Wexford game to be the first real test of the Laois football revival

Wexford game to be the first real test of the Laois football revival

Donie Kingston in action against Carlow in the NFL Division 4 final.

For the first time in a long time, the Laois senior footballers will begin a Leinster SFC campaign with a bit of optimism swirling around the county.

After four or five years locked in a downward spiral, their Division 4 league success back in March was a welcome respite from the gloom. It was the least expected from one of the most experienced and talented squads to find themselves in the lowest tier of league football for some time, but they still delivered on that expectation, which marks a positive shift forward.

The true test of how far they have come will be measured in the coming weeks as the championship season kicks into gear. Laois have a pretty poor record in Leinster over the last few years, which is probably understating things a bit.

They have won only seven games in the Leinster SFC since 2008, and have failed to win two games in the provincial championship since their last appearance in the final, back in 2007. In three of those years, 2010, 2012 and 2013, they failed to win any game at all, so they have very little positive recent history to draw from.

What this squad have to do is start to rebuild the county's reputation brick by brick, and that is what they have done so far this year. It is a slow process, but a win over Wexford would steady their course in the right direction.

The build up to the game has been billed, on the Laois side at least, as a major step up in class, as a Division 3 team prepares to meet a Division 4 team. While that is all true, the gulf between the sides shouldn't be that big.

Wexford may have been in Division 3, but they were the worst team in it, winning just one game and getting relegated. The year before, they were in Division 4, so quality-wise, Laois should feel that they are at least on a par with them.

The doubts hanging over Laois centre on a couple of things, namely injuries and their mentality. Eoin Lowry, Evan O'Carroll and Danny O'Reilly all look set to miss the game, while Brendan Quigley could miss the rest of the year with persistent injury problems. Robbie Pigott and Colm Murphy have headed the USA for the summer, so the options for John Sugrue are restricted a little.

Luckily, his appointment prompted a huge buy-in across the county, and he has assembled as strong a squad as could be expected, so they should be in good shape to absorb those losses.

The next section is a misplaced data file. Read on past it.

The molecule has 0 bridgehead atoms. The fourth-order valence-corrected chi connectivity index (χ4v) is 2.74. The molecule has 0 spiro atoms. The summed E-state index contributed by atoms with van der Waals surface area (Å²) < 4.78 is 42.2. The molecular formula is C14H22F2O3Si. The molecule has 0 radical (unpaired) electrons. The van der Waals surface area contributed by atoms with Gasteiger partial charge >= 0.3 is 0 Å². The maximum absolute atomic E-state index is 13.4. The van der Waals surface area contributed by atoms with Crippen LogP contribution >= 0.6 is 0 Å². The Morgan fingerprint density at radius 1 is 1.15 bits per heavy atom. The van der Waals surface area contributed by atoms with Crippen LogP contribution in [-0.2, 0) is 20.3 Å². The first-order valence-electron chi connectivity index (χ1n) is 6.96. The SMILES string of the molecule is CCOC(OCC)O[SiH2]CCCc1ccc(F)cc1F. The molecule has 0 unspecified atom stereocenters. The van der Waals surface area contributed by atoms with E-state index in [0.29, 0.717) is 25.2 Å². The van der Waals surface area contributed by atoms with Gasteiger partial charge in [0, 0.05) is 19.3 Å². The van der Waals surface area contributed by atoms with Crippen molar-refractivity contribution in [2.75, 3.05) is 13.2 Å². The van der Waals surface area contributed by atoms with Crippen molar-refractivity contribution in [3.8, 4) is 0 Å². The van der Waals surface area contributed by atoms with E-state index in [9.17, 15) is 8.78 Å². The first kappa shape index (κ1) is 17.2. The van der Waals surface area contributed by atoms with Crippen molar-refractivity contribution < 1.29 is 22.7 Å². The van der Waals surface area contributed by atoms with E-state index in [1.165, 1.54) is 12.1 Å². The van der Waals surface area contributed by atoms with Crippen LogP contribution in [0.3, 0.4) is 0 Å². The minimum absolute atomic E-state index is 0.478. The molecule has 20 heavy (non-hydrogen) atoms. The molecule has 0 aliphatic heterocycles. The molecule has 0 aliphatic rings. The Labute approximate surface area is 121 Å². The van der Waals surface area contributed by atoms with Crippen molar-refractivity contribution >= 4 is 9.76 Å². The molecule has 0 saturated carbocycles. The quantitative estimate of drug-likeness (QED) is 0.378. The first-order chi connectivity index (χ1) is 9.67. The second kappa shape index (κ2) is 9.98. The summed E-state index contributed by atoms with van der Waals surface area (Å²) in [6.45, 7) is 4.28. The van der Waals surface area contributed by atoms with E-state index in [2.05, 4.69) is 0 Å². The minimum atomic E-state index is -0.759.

The doubts over the teams mentality have hung over them for some time, as successive bad campaigns appeared to chip away at the resolve and confidence of the group. There are signs of progress on that front too, as they were much more disciplined this year than they were last year, and they ground out some good results in Division 4.

John O'Loughlin, in his comments at a recent press night, pointed to both games against Carlow and the game against London as signs of progress. On those occasions they found themselves under the cosh, battling to keep themselves in the game. In the past, they would have folded into themselves, accepting defeat as though they had no right to fight the forces which brought it upon them.

This time, however, they dug in. It may have been against less than stellar opposition, but we are not in a position to be picky. A bit of steel may well be returning to the squad.

The worrying thing from the league was the team's propensity to switch off, or drift out of games. To an extent, they have been guilty of only doing enough to beat what's in front of them, rather than imposing themselves on games.

They were cruising against Leitrim and went to sleep in the second half, started brightly against Carlow down in Dr Cullen Park, but never really built on it. They won both those games, which is ultimately the only thing that really matters, but there were warning signs at stages in the league which means they should be cautious.

Heading down to Wexford should keep them on their toes too. Wexford are not having a good year, but Laois have never been in a position to take them for granted. They haven't met in the Leinster SFC since 2008, a game Wexford won.

The last championship meeting between the side, back in 2014, saw Laois escape from Wexford Park with a one point win, Niall Donoher kicking the crucial score late on. They are no longer the force they once were, the team which qualified for the All-Ireland semi-final in 2011, but then again, Laois are no longer the force they once were either.

Saturday night's game promises to be an intriguing affair. Laois and Wexford are in very similar positions, both overshadowed be a recent pass of high achievement, both a long way removed from those days. Saturday night offers the two counties a chance to step back towards the limelight, to remind both themselves and others that they have something to offer the footballing world.

It is a low-profile game that doesn't get any bigger for the teams involved. Laois have taken steps in the right direction so far this year, but a win on Saturday would be a real sign of a revival gathering pace.


SEE ALSO - Away days hold no fear for Laois boss John Sugrue

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